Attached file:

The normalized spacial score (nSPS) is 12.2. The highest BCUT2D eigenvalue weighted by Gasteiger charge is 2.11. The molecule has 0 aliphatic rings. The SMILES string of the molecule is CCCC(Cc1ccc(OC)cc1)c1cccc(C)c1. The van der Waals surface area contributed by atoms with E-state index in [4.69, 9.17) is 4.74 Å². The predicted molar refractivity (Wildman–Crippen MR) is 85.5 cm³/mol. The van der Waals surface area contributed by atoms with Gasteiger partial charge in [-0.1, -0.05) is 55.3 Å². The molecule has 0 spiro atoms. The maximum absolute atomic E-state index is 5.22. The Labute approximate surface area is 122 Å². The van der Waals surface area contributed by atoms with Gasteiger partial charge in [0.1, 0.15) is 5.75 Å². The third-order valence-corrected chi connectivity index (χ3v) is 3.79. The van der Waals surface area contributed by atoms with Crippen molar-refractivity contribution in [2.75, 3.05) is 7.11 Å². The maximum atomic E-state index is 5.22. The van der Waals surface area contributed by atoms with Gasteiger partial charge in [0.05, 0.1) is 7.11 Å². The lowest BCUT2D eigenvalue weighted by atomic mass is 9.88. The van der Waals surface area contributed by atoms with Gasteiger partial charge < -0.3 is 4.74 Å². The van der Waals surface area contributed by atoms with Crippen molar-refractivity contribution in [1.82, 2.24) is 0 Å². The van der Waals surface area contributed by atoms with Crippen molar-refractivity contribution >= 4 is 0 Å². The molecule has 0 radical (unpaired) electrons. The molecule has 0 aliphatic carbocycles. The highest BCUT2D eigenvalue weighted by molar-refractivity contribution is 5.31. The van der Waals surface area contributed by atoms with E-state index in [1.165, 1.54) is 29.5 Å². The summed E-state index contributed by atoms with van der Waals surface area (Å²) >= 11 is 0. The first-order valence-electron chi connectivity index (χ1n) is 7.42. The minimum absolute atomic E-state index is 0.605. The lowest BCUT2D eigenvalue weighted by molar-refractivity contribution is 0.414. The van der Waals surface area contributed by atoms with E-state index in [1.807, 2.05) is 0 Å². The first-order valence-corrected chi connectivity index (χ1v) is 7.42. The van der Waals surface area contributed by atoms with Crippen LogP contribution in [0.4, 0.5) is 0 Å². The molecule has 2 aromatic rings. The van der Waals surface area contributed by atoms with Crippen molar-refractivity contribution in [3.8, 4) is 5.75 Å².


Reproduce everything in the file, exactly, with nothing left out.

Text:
The normalized spacial score (nSPS) is 12.2. The highest BCUT2D eigenvalue weighted by Gasteiger charge is 2.11. The molecule has 0 aliphatic rings. The SMILES string of the molecule is CCCC(Cc1ccc(OC)cc1)c1cccc(C)c1. The van der Waals surface area contributed by atoms with E-state index in [4.69, 9.17) is 4.74 Å². The predicted molar refractivity (Wildman–Crippen MR) is 85.5 cm³/mol. The van der Waals surface area contributed by atoms with Gasteiger partial charge in [-0.1, -0.05) is 55.3 Å². The molecule has 0 spiro atoms. The maximum absolute atomic E-state index is 5.22. The Labute approximate surface area is 122 Å². The van der Waals surface area contributed by atoms with Gasteiger partial charge in [0.1, 0.15) is 5.75 Å². The third-order valence-corrected chi connectivity index (χ3v) is 3.79. The van der Waals surface area contributed by atoms with Crippen molar-refractivity contribution in [2.75, 3.05) is 7.11 Å². The maximum atomic E-state index is 5.22. The van der Waals surface area contributed by atoms with Gasteiger partial charge in [0.05, 0.1) is 7.11 Å². The lowest BCUT2D eigenvalue weighted by atomic mass is 9.88. The van der Waals surface area contributed by atoms with Gasteiger partial charge < -0.3 is 4.74 Å². The van der Waals surface area contributed by atoms with Crippen molar-refractivity contribution in [1.82, 2.24) is 0 Å². The van der Waals surface area contributed by atoms with Crippen molar-refractivity contribution >= 4 is 0 Å². The molecule has 0 radical (unpaired) electrons. The molecule has 0 aliphatic carbocycles. The highest BCUT2D eigenvalue weighted by molar-refractivity contribution is 5.31. The van der Waals surface area contributed by atoms with E-state index in [1.165, 1.54) is 29.5 Å². The summed E-state index contributed by atoms with van der Waals surface area (Å²) >= 11 is 0. The first-order valence-electron chi connectivity index (χ1n) is 7.42. The minimum absolute atomic E-state index is 0.605. The lowest BCUT2D eigenvalue weighted by molar-refractivity contribution is 0.414. The van der Waals surface area contributed by atoms with E-state index in [1.807, 2.05) is 0 Å². The first-order valence-corrected chi connectivity index (χ1v) is 7.42. The van der Waals surface area contributed by atoms with Crippen LogP contribution in [0.4, 0.5) is 0 Å². The molecule has 2 aromatic rings. The van der Waals surface area contributed by atoms with Crippen molar-refractivity contribution in [3.8, 4) is 5.75 Å².